“By incorporating pen testing activities as part of a wider information security strategy, organisations can validate the robustness of their security controls and identify as-yet unknown risks to their business,” he concludes. “The results of a penetration test and guidance provided help organisations to better protect sensitive data from falling into the wrong hands.”

To name and shame

Let’s call it a concept. To name and shame, it goes without saying is an interesting moralistic tool, used to punish those who are purported to have committed a crime or wandered off the path that keeps society together.
Like those Ronseal adverts, name and shame does exactly what it says – in this case – on a metaphorical tin, it punishes those that affronted others by revealing what their misdemeanours were.
So, for example, earlier this month, Anne Widdecombe, the former Conservative MP, said she wants to name and shame those who get excessively drunk on the weekend and breach the peace.
“Then people going out specifically to get drunk would risk finding themselves in court on the Monday with their names and photographs in the papers,” she explained.
The idea being, of course, that having experienced public humiliation, people subsequently clean up their acts. It acts as a deterrent.
On the flip side, the argument against it is that it can be construed as a sort of witch-hunt, unjustly embarrassing people. For example, last month, students at a school in Oxfordshire went on protest after such a policy was introduced. Larkmead School felt that putting up a notice board with the photos of underperforming students. Needless to say it backfired.
In our industry, such a thing is going to be piloted by the Trustworthy Internet Movement (TIM), a non-profit, vendor neutral organisation that looks to bring innovative solutions to the many tricky problems that exist in the digital world of the internet.
What it is proposing to do is publish the names of websites that perform well in terms of security and those that fall short of what TIM deems to be acceptable. The obvious outcome, it hopes, is for those who are grace the “wall of shame” to remedy whatever security faults they have.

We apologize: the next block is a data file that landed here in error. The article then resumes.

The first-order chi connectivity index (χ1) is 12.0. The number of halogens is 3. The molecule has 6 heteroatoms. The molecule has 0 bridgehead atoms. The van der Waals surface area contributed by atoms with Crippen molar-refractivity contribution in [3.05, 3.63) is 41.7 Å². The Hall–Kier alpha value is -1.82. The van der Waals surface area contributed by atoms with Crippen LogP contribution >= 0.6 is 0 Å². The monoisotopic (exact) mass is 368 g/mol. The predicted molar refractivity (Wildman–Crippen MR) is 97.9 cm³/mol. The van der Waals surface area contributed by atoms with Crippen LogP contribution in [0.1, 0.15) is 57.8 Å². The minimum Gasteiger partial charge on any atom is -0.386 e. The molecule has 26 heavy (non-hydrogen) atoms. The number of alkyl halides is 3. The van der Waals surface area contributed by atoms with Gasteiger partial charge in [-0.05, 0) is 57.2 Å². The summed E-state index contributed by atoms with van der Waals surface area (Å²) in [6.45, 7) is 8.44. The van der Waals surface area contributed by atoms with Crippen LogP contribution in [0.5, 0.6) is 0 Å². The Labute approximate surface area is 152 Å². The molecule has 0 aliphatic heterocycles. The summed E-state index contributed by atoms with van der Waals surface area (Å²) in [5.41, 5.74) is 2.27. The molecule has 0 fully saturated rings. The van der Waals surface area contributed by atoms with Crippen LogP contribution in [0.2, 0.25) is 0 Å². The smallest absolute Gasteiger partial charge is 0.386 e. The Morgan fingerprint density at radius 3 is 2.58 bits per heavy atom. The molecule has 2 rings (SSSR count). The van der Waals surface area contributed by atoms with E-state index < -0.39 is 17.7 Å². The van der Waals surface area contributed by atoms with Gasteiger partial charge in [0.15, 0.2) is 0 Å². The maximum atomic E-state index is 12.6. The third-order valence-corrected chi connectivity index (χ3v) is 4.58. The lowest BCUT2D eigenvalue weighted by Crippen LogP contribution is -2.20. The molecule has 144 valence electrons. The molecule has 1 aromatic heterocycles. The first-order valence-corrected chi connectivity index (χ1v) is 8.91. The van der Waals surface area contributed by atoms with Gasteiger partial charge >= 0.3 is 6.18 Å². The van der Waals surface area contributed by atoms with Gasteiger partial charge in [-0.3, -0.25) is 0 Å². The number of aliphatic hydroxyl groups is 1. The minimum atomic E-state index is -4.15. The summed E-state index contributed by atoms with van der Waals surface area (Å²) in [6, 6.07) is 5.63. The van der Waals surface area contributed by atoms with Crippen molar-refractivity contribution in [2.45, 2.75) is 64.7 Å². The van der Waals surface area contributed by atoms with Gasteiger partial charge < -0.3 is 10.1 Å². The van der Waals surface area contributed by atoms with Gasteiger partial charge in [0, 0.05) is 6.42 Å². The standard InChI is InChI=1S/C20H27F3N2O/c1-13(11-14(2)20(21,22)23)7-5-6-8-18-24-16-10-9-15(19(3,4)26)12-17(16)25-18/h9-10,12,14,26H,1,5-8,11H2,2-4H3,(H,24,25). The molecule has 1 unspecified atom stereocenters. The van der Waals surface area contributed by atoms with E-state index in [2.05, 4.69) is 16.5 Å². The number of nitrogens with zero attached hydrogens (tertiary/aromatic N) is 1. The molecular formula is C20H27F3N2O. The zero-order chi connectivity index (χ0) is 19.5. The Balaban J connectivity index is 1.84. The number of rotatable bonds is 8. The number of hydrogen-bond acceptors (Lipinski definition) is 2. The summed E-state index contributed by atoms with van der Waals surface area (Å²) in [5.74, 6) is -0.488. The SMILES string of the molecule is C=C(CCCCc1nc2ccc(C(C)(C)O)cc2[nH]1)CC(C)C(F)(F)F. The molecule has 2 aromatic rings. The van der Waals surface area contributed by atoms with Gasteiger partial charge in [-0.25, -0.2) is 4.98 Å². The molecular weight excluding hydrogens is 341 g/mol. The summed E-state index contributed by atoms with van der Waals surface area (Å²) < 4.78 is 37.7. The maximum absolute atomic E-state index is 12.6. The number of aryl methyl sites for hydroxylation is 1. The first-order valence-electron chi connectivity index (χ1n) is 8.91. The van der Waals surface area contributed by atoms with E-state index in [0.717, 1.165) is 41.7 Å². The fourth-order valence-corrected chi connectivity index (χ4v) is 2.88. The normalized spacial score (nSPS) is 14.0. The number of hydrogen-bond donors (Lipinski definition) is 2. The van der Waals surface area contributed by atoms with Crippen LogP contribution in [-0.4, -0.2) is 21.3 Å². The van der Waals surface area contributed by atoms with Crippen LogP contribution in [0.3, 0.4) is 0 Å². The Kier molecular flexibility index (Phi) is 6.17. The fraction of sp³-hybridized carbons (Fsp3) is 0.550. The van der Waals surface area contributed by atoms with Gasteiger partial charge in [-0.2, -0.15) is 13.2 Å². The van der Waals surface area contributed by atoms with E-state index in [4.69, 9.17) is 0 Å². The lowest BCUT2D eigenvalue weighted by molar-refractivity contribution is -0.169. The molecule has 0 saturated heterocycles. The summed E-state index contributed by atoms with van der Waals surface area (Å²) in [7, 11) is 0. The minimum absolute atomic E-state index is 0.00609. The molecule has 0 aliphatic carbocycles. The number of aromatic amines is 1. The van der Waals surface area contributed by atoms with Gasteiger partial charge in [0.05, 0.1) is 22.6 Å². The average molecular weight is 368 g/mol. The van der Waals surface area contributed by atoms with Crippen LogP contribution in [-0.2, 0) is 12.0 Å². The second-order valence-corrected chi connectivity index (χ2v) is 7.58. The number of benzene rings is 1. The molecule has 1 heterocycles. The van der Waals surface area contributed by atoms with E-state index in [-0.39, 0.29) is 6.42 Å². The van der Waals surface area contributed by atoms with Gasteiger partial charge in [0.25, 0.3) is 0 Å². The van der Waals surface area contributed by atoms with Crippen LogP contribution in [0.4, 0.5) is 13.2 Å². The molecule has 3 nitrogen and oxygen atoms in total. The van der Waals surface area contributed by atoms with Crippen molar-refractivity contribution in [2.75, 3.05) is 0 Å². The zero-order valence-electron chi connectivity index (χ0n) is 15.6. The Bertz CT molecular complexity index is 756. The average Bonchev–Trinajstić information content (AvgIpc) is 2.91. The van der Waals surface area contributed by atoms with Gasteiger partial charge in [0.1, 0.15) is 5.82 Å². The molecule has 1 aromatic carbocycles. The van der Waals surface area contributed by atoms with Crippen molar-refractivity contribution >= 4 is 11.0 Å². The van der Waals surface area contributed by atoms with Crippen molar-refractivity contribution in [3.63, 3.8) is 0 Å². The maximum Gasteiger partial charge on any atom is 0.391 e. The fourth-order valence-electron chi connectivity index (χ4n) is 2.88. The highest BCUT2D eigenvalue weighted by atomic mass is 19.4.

It aims to focus the initial testing on a website’s use of secure sockets layer (SSL) to encrypt data between a user’s web browser and the website. Or, in short, it obfuscates some of your internet traffic. As the BBC reports, it is often used to protect, for example, sensitive data that people want kept private for obvious reasons, like credit card numbers that zip along the virtual highway when people purchase goods or access a service.
The reason for choosing SSL as a barometer of a website’s security is because it is “one of the fundamental parts of the internet,” explained Philippe Courtot, founder of TIM and chief security officer at the security firm Qualys. Indeed, it’s a fair point, we can’t argue much with that.
Using ethical hacking techniques, TIM will ethically hack selected websites to gauge how secure they are, the results of which, good or bad, being published online for everyone’s perusal. The web being the web, you’ve got a global readership. This will matter. After all, when you have a rep to protect, it pays to ensure one’s name lives up to it.
Do let us know what your thoughts are on this blog and whether you think naming and shaming in this context is an innovative step forward or a sort of misadventure that might fuel animosity if anything.